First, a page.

You’re doing what? Have you gone mad?

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To quote Alice in Wonderland by Lewis Carroll, “I’m afraid so, but let me tell you something, the best people usually are.” Yes, I have gone mad, bonkers, crazy, lost my marbles, whatever. I am going to thru-hike the Appalachian Trail (AT) starting this March. I am walking from Georgia to Maine, and I’ve given myself six months to accomplish this feat.

What these people are really asking is why? Why are you going to hike the AT? Sometimes I don’t know how I feel or I think about something until I sit down with pen and paper, sever a vain, and bleed onto the page. There is something about writing that brings order to the chaos of the dark swirling clouds of thoughts in my head, and sometimes I surprise myself with the words I find on the page. I am a writer, a photographer, an artist and often words fail me when I am talking. My thoughts come too quickly, fragments of thoughts finding their way to my tongue; in short, I have a love and preference for communicating through written words. What follows is my exploration into why I am hiking the Appalachian Trail.

Why am I hiking the Appalachian Trail (AT?)

There are many reasons I am hiking the AT other than being crazy, so let’s delve into those reasons. My motives for thru-hiking the AT can be broken down into several reasons:

  • Timing
  • Health
  • Soul searching
  • The long-distance hiking bug has bitten

To get my reasons for thru-hiking the Appalachian Trail down in a semi-coherent manner, I thought I’d write them out. This serves two purposes: first, it gives me something to point people towards when the whole why question comes up in conversation. Second, I tend to be the type of person who communicates best through my writing.

Time, time, who’s got the time?

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I started backpacking more decades ago than I’d care to admit, but the timing never seemed right for doing any long-distance hiking. Life has a way of throwing things in your path like kids, career, relationships, etc. all which place demands on your time. But, at the same time, time is your enemy. I remember a quote from Buddha about time…

The trouble is, you think you have time. ~ Buddha

The thing is, you never know how much time you have. While only 53, I feel time slipping by and want to do these types of things while I am still young and healthy enough to enjoy them. With the kids gone, no relationship entanglements, a pause in my career, and the like, I have the time to do some long-distance hiking. It helps that I’ve reprioritized my life and now place a higher value on hiking than in the past.

Health, here today, gone…

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One thing a lot of people take for granted in life is their health; until something happens affecting our health and we’re no longer able to do the things we once could. While I am still in good health, things seem to be creeping up on me.

For most of my life I have been diagnosed with pre-diabetes, and as I’ve gotten older, my numbers seem to be climbing closer and closer to full-blown type II diabetes. What better way to help get my A1C down than a thru-hike? Hiking, i.e., walking, is one of the best ways to assist one’s body health wise. Hiking is great for your blood pressure, glucose levels, mental health, and other health issues.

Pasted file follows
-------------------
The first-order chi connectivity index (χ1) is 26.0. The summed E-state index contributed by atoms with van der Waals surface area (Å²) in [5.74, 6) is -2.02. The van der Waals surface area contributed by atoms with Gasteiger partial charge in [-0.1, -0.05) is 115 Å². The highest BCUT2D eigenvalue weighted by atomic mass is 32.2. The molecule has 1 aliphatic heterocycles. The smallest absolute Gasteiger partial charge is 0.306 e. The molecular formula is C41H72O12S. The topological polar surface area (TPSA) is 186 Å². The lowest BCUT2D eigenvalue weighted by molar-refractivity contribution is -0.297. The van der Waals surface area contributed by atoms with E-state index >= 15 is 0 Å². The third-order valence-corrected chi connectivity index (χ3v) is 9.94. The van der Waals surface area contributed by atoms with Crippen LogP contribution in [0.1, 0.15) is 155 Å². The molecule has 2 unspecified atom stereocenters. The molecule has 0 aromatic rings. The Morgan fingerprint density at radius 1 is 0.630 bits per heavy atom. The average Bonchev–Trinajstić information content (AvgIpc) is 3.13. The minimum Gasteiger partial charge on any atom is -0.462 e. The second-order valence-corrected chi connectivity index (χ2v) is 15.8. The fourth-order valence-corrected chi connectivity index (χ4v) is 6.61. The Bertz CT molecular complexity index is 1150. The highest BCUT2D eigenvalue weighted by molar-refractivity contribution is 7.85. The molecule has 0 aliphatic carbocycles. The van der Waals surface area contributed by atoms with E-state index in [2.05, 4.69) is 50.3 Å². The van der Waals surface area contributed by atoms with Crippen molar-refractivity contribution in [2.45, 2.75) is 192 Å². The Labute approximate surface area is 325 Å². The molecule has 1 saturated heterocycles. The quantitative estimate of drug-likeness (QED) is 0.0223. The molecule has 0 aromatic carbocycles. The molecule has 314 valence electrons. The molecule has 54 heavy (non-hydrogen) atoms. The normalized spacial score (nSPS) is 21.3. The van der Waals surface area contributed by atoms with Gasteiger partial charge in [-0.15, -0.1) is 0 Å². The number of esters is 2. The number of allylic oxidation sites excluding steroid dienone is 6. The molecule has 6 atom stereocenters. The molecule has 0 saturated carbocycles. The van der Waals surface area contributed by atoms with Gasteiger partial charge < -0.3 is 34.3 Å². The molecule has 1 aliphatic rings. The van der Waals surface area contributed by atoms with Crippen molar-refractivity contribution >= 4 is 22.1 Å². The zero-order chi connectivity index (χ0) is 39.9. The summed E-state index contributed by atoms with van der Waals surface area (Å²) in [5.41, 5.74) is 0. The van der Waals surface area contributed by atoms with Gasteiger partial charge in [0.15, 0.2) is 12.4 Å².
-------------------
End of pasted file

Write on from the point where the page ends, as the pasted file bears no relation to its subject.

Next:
These past few years I have been battling severe depression, and one of my therapists suggested hiking to help with my depression. Well, I returned to hiking/backpacking after a long hiatus and haven’t looked back since. Nothing has helped my depression and anxiety more than walking through nature with everything I need to survive on my back. There is just something uplifting about hiking; I now live to hike.

I’m Searching for…something

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I find myself at a crossroads, unsure of what direction I want to take in my life. I feel something missing in my life, but I’m unsure what that something is. One of the great things about hiking, for me at least, is it gives me time to spend with my thoughts, reflecting on life events, and placing things in perspective.

I am a writer and photographer at heart, so one of the things I am looking to get out of my thru-hike are experiences. I am searching for things to write about, things to photograph, and experiences that change my very core. I hope to meet others on America’s Trail, people who enjoy hiking as much as I do, people who are perhaps also searching for something missing in their lives, and anything the trail throws my way. If I knew precisely what I am searching for, there wouldn’t be too much reason to go hunting for it!

The long-distance hiking illness

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I often liken long-distance hiking to a disease or perhaps a virus that once it takes hold is hard to shake. For me the long-distance bug bit with the Colorado Trail and I found I loved spending weeks in nature, walking, and living and eating out of my backpack. While there were many ups and downs on the CT (and wildfires), I left the CT for Arkansas where I proceeded to thru-hike the Ozark Highlands Trail.
After finishing the OHT, I returned home with dreams, thoughts, and schemes of tackling a real long-distance trail like the AT.

That, of course, brings me to today and my plans to thru-hike the AT this coming March. Stay tuned for more, so much more as I undertake this endeavor…

About Gerard Saint-Pierre

I'm a long-distance hiker, writer, photographer, environmentalist, & digital nomad. I'm thru-hiking the Appalachian Trail NOBO starting in March to help raise awareness about mental health. Come and follow along as I blog about the good, the bad, and the ugly aspects of a thru-hike while battling depression and PTSD.

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